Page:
The resignation of the entire Sri Lankan Cabinet of ministers, as well as the governor of its central bank, is unlikely to assuage public anger against the Rajapaksa government, as the catastrophic economic crisis gripping the country, and the resultant hardships for the people, is unlikely to be mitigated anytime soon.
Sri Lanka’s Lemony Snicket-esque series of unfortunate events which triggered the downslide were present in many other countries as well, including those which are similar to Sri Lanka in the size and shape of their economies. But Sri Lanka’s responses to these events — or in some cases the lack of it — has precipitated the current acute crisis that the island nation is experiencing. These hold valuable lessons, not only for those who have to steer Sri Lanka out of its current troubles, but for chief executives and business leaders everywhere.
Recap of the troubles
First, a recap of the troubles. Sri Lanka’s current crisis arguably had its roots in the 2019 Easter terror bombings of churches and luxury hotels in Sri Lanka, which began the disastrous downfall in tourism, Sri Lanka’s biggest source of foreign exchange earnings. This was followed by the Covid pandemic which hit other foreign exchange earning sectors like apparel and tea exports as global growth and trade faltered.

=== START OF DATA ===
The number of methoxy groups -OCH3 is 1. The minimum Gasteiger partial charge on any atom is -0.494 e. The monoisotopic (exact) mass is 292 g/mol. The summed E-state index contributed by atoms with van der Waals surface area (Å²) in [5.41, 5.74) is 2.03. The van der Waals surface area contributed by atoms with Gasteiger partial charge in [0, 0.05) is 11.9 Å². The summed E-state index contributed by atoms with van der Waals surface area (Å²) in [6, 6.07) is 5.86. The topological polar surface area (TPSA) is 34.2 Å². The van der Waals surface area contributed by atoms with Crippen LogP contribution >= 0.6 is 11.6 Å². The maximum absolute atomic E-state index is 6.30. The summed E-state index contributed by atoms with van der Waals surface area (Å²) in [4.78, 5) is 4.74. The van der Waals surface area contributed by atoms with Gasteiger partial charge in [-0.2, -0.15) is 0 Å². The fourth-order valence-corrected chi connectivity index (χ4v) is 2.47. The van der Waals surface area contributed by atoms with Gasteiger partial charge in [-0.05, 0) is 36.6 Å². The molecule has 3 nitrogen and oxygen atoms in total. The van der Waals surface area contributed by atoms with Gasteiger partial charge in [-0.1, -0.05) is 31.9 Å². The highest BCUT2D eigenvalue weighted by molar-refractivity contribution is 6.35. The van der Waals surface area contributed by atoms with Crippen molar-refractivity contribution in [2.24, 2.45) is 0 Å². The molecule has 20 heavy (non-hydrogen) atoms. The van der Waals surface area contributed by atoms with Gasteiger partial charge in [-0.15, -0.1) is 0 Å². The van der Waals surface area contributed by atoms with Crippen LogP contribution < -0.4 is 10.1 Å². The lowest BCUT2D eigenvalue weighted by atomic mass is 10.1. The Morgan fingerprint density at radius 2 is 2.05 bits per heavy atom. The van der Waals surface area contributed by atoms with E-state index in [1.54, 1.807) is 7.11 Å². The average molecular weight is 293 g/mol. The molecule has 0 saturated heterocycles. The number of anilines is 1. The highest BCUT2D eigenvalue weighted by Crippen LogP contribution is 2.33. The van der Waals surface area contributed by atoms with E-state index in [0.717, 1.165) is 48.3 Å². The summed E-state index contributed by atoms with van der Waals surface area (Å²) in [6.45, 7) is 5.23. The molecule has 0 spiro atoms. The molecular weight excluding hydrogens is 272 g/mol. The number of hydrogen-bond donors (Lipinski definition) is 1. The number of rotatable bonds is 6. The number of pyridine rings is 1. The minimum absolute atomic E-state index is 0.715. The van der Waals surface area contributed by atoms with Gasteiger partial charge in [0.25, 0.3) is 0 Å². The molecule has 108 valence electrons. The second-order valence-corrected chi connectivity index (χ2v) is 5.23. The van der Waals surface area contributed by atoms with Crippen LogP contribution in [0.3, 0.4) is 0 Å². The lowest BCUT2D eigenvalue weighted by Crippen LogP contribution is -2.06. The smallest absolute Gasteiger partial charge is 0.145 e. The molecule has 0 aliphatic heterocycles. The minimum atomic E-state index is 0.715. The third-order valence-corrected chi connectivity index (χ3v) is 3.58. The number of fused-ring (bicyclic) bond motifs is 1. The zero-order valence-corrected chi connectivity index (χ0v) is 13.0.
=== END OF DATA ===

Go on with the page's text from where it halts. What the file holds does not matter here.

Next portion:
The global economic slowdown also hit Sri Lanka’s second biggest exchange earner — remittances from overseas Lankans — as thousands of overseas Sri Lankan workers lost jobs. And all this was made worse by Sri Lanka’s debt-fueled infrastructure spree over the past decade or so, which had saddled it with crushing domestic and overseas debt at a time when its foreign exchange reserves were dwindling and the current account deficit widening.
The point is that all these have been experienced by other countries as well. Bali bounced back from the 2002 terror bombings which destroyed its tourism-dependent economy, as have global cities like New York, Paris and London. Countries like the Philippines, Bangladesh and Myanmar too have been impacted by the Covid impact on apparel exports or even overseas worker remittances. And Sri Lanka’s estimated $11 billion debt exposure to China (including private sector loans) is actually smaller than that of Laos and is comparable to that of Bangladesh or Malaysia.
But none of these countries are in quite the kind of hole that Sri Lanka is in at the moment. Sri Lanka’s problems are uniquely Lankan because of the series of policy miss-steps and blunders, particularly by the Gotabaya Rajapaksa government after its return to power in 2019.
In retrospect, these now amount to almost a textbook case of what not to do. However, it is not just policymakers and administrators who can learn from the Sri Lankan experience. There are actually signal lessons that CEOs — whether in the government or the private sector — can learn from the Lankan muddle.
The first Lankan lesson is this: what was a good idea in the past need not necessarily be a good idea now. The Rajapaksa government undertook some sweeping tax reforms after it returned to power in 2019. This was a poll promise of Rajapaksa’s party the Srilanka Podujana Peramuna.